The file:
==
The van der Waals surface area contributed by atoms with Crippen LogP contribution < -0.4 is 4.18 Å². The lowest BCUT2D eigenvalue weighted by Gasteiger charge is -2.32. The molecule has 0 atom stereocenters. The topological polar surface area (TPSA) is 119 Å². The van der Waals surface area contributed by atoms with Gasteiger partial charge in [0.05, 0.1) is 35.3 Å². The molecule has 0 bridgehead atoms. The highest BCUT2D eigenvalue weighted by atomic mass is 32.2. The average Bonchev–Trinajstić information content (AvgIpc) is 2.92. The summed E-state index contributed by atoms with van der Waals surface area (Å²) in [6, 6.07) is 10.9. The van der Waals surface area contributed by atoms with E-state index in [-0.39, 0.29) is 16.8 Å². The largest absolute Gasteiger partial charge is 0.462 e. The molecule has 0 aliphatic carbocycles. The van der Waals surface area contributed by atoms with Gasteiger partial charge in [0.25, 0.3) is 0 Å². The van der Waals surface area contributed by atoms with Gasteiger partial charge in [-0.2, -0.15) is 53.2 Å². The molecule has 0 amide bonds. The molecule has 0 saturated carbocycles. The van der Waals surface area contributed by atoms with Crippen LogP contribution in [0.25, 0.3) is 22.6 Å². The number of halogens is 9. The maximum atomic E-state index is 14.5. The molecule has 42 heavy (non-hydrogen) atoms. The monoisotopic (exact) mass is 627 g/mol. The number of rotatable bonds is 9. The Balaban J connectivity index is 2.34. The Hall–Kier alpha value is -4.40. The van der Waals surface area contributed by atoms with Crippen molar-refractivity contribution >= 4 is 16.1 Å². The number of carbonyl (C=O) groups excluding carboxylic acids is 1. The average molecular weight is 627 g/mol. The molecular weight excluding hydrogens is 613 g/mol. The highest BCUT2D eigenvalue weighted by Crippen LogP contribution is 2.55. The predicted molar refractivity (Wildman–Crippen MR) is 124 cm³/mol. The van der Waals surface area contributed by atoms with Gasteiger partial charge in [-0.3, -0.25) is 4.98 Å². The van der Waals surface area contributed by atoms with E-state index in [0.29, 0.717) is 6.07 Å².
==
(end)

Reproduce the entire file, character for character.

The van der Waals surface area contributed by atoms with Crippen LogP contribution < -0.4 is 4.18 Å². The lowest BCUT2D eigenvalue weighted by Gasteiger charge is -2.32. The molecule has 0 atom stereocenters. The topological polar surface area (TPSA) is 119 Å². The van der Waals surface area contributed by atoms with Gasteiger partial charge in [0.05, 0.1) is 35.3 Å². The molecule has 0 bridgehead atoms. The highest BCUT2D eigenvalue weighted by atomic mass is 32.2. The average Bonchev–Trinajstić information content (AvgIpc) is 2.92. The summed E-state index contributed by atoms with van der Waals surface area (Å²) in [6, 6.07) is 10.9. The van der Waals surface area contributed by atoms with E-state index in [-0.39, 0.29) is 16.8 Å². The largest absolute Gasteiger partial charge is 0.462 e. The molecule has 0 aliphatic carbocycles. The van der Waals surface area contributed by atoms with Gasteiger partial charge in [0.25, 0.3) is 0 Å². The van der Waals surface area contributed by atoms with Gasteiger partial charge in [-0.2, -0.15) is 53.2 Å². The molecule has 0 amide bonds. The molecule has 0 saturated carbocycles. The van der Waals surface area contributed by atoms with Crippen LogP contribution in [0.25, 0.3) is 22.6 Å². The number of halogens is 9. The maximum atomic E-state index is 14.5. The molecule has 42 heavy (non-hydrogen) atoms. The monoisotopic (exact) mass is 627 g/mol. The number of rotatable bonds is 9. The Balaban J connectivity index is 2.34. The Hall–Kier alpha value is -4.40. The van der Waals surface area contributed by atoms with Crippen molar-refractivity contribution >= 4 is 16.1 Å². The number of carbonyl (C=O) groups excluding carboxylic acids is 1. The average molecular weight is 627 g/mol. The molecular weight excluding hydrogens is 613 g/mol. The highest BCUT2D eigenvalue weighted by Crippen LogP contribution is 2.55. The predicted molar refractivity (Wildman–Crippen MR) is 124 cm³/mol. The van der Waals surface area contributed by atoms with Gasteiger partial charge in [-0.3, -0.25) is 4.98 Å². The van der Waals surface area contributed by atoms with E-state index in [0.29, 0.717) is 6.07 Å².